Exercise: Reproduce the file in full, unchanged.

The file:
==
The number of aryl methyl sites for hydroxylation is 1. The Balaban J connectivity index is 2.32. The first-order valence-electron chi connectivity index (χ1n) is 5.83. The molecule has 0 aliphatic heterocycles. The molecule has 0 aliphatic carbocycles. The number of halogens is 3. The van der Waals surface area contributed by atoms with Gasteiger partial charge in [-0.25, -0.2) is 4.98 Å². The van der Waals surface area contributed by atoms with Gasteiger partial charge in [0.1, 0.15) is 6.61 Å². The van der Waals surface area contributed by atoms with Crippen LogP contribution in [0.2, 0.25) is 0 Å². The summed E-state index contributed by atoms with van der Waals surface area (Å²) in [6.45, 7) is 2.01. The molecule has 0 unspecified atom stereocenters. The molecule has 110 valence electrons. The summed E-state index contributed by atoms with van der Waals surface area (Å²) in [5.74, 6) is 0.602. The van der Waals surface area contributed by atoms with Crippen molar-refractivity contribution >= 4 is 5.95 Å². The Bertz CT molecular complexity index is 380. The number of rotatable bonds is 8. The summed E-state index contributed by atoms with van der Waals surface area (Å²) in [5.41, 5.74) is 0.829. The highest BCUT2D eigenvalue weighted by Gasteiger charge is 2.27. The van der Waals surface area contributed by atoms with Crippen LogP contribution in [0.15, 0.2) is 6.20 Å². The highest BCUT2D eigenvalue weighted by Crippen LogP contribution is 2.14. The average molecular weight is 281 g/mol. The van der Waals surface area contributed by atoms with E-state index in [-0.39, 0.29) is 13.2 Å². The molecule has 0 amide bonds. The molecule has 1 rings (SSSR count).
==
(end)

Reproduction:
The number of aryl methyl sites for hydroxylation is 1. The Balaban J connectivity index is 2.32. The first-order valence-electron chi connectivity index (χ1n) is 5.83. The molecule has 0 aliphatic heterocycles. The molecule has 0 aliphatic carbocycles. The number of halogens is 3. The van der Waals surface area contributed by atoms with Gasteiger partial charge in [-0.25, -0.2) is 4.98 Å². The van der Waals surface area contributed by atoms with Gasteiger partial charge in [0.1, 0.15) is 6.61 Å². The van der Waals surface area contributed by atoms with Crippen LogP contribution in [0.2, 0.25) is 0 Å². The summed E-state index contributed by atoms with van der Waals surface area (Å²) in [6.45, 7) is 2.01. The molecule has 0 unspecified atom stereocenters. The molecule has 110 valence electrons. The summed E-state index contributed by atoms with van der Waals surface area (Å²) in [5.74, 6) is 0.602. The van der Waals surface area contributed by atoms with Crippen molar-refractivity contribution >= 4 is 5.95 Å². The Bertz CT molecular complexity index is 380. The number of rotatable bonds is 8. The summed E-state index contributed by atoms with van der Waals surface area (Å²) in [5.41, 5.74) is 0.829. The highest BCUT2D eigenvalue weighted by Gasteiger charge is 2.27. The van der Waals surface area contributed by atoms with Crippen LogP contribution in [0.15, 0.2) is 6.20 Å². The highest BCUT2D eigenvalue weighted by Crippen LogP contribution is 2.14. The average molecular weight is 281 g/mol. The van der Waals surface area contributed by atoms with E-state index in [-0.39, 0.29) is 13.2 Å². The molecule has 0 amide bonds. The molecule has 1 rings (SSSR count).